KHN Morning Briefing

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Lawsuit Renews Concerns Over Link Between Antidepressants And Suicide In Adults

It is known that antidepressants increase the risk of suicide in young people, but new data revealed after a lawsuit may demonstrate dangers for older patients as well.

The New York Times: Lawsuit Over A Suicide Points To A Risk Of Antidepressants
The last dinner Wendy Dolin had with her husband, Stewart, he was so agitated that he was jiggling his leg under the table and could barely sit still. He had recently started a new antidepressant but still felt very anxious. “I don’t get it, Wen,” he said. The next day, Mr. Dolin, a 57-year-old Chicago lawyer, paced up and down a train platform for several minutes and then threw himself in front of an oncoming train. (Rabin, 9/11)

The New York Times: Suicide Data Incorrectly Reported In Drug Trials, Suit Claimed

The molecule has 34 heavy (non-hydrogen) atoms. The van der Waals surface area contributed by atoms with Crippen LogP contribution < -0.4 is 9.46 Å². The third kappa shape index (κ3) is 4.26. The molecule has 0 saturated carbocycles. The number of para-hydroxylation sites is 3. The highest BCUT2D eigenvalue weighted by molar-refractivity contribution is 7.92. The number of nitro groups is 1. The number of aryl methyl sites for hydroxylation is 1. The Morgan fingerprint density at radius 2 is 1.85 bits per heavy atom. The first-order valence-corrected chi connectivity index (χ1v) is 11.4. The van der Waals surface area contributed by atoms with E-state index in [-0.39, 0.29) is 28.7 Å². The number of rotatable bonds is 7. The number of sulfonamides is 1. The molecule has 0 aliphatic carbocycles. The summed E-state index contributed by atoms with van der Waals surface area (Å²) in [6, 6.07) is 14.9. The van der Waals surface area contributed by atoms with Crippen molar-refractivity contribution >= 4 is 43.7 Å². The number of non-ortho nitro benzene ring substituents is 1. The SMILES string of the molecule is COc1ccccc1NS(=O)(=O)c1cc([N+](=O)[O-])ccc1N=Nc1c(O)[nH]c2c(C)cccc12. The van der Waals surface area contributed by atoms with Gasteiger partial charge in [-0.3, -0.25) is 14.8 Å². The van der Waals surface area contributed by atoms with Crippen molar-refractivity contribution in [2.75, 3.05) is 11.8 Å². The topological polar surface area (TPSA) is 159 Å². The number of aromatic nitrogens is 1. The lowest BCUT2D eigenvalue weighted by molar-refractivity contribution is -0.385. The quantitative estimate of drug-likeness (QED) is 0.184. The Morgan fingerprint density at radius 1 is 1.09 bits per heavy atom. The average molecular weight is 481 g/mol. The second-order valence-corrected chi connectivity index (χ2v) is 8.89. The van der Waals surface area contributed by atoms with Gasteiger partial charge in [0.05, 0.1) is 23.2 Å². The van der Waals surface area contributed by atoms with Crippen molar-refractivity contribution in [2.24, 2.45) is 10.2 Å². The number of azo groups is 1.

For many years GlaxoSmithKline and its predecessor, SmithKline Beecham, marketed Paxil as an antidepressant that would reduce the risk of suicide in depressed patients. The results of the company’s clinical trials, presented to the Food and Drug Administration in 1989, suggested Paxil was far safer than a placebo. Back then, the company reported that among nearly 3,000 patients treated with Paxil in the worldwide clinical trials, five committed suicide — a rate of about one in 600. By contrast, there were two suicides in a much smaller group of 554 patients randomly assigned to take a placebo pill — a rate of about one in 275, more than double that of the Paxil group. (Rabin, 9/11)

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